Aussie racing legend Kevin Bartlett locked in for sprints
LEGENDARY Australian driver Kevin Bartlett and his Bathurst co-driver Colin Bond will be two of the special guests at the 2019 Leyburn Sprints.
They will be joined by a long list of celebrities in town for the 70th anniversary since the Australian Grand Prix at Leyburn in 1949.
The latest celebrity to be confirmed is Fred Gibson who will travel from Melbourne for the August 17-18 weekend.
Gibson managed a Nissan Racing Team which included drivers Jim Richards and Mark Skaife.
They won everything in the Nissan GT R four-wheel drive dubbed Godzilla which led to a change in the allowed specifications in motorsport.
Bartlett, one of Australia's most popular racing drivers of the 1960-1980s, will join his 1982 Bathurst co-driver Colin Bond, 1981 Bathurst winner John French, Queensland ace Bill Gates and several other top performers.
French is a regular at the sprints and once voted in a Federal Election in the town when the election fell on the Saturday of the Leyburn Sprints.
Now aged 79, Bartlett - or KB or Big Rev Kev, as he was known - started racing in 1958 with a Morris Minor but went on to win Australian Drivers' Championships in 1968 and 1969, the 1974 Bathurst 1000 and set the first 100 mile/hour (160 km/h) Bathurst lap in a Repco Brabham in 1967.
In his 32-year career, much of it with the Alec Mildren Racing team, Bartlett drove a range of single-seater and touring cars and contested Formula 5000 in the 1970s in several Lolas.
He earned most notoriety for his Channel Nine-sponsored Chev Camaro Z28 from 1980-1983, especially a spectacular rollover on top of Mount Panorama in 1982.
Sprints president Tricia Chant said Kevin Bartlett would be a big attraction at this year's event.
"Kevin is a true legend of Australian motor racing, as a talented and tough competitor on track and a popular personality out of the car," she said.
"That popularity has never waned and I'm sure many people will come to the sprints just for the chance to meet him."
Leyburn's special guests will be present throughout the sprints weekend to meet their many fans and celebrate the heritage of the 1949 Australian Grand Prix.
A special program will be released about where fans can meet the motor racing legends during the sprints weekend. It is expected there will be some parade laps.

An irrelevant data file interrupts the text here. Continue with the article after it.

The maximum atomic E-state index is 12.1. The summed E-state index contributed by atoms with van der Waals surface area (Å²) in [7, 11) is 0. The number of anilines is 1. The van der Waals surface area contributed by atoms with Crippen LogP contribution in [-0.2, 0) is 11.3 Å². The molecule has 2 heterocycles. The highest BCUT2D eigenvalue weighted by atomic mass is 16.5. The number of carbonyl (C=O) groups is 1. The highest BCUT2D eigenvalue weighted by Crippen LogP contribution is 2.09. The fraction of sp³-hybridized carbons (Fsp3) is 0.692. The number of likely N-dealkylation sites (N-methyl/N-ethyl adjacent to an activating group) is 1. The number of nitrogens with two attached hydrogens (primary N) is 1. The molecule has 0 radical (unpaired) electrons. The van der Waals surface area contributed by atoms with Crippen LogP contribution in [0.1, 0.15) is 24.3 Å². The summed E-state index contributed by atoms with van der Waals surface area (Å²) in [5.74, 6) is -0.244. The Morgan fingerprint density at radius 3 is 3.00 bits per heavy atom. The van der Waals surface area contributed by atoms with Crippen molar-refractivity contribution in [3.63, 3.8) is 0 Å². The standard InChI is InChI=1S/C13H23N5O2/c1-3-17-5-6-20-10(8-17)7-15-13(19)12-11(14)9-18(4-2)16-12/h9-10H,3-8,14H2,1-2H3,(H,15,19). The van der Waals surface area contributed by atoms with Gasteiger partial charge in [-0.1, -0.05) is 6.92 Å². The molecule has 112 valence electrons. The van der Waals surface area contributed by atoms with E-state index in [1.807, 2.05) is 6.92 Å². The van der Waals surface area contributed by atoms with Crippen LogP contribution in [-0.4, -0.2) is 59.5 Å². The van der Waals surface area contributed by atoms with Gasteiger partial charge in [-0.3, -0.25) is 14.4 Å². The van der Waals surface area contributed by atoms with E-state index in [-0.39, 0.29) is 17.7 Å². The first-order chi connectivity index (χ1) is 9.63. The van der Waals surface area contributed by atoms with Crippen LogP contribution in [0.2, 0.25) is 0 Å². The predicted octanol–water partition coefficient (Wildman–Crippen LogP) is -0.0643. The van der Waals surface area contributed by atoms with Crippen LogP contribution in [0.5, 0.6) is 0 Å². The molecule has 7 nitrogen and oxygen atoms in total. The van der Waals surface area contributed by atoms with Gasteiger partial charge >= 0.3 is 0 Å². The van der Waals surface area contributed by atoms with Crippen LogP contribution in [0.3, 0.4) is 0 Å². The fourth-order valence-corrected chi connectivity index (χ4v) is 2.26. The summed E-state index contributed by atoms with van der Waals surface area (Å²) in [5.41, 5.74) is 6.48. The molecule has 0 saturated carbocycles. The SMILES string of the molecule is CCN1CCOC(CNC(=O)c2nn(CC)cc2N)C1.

One of the celebrities who will drive on the sprints course in mid August is Gates, a radio personality who was well known in Queensland driving circles, especially in the 1960s.
Gates drove in a era when Lakeside and Surfers Paradise were two of the most popular tracks in the country. Now Queensland Raceway at Willowbank and Morgan Park Raceway in Warwick are two of the most popular tracks in Queensland.
Sprints media manager Chris Nixon said Gates drove Lotus, Falcon GT and Elfin cars at the time.
While nominations haven't yet closed, Nixon expects last year's winner and lap record holder Dean Amos from Lismore to nominate again.
"He has won five sprints in succession and has a fast sophisticated car which was build in England for events like the Leyburn Sprints," Nixon said.
"Dean is involved in an automotive business in Lismore.
"He was hoping to break his own lap record last year but it didn't happen."
The usual number of sprints entries is around 210 and Nixon expects that number to be reached. Nominations close in early July.
While Warwick drivers haven't been in the overall placings down the years, there are many regulars who are class winners at a event which was Queensland Motor Sport Event of the Year in 2016.
Some of the Leyburn sprints drivers compete in Queensland Super Sprints at Morgan Park.
From the first Leyburn Sprints, no car racing is held at Morgan Park on Leyburn Sprints weekend.
Patrons heading from Warwick to Leyburn for the sprints can take different routes through Pratten or Karara. See updates on the sprints on www.warwickdailynews.com.au and in print editions of the paper.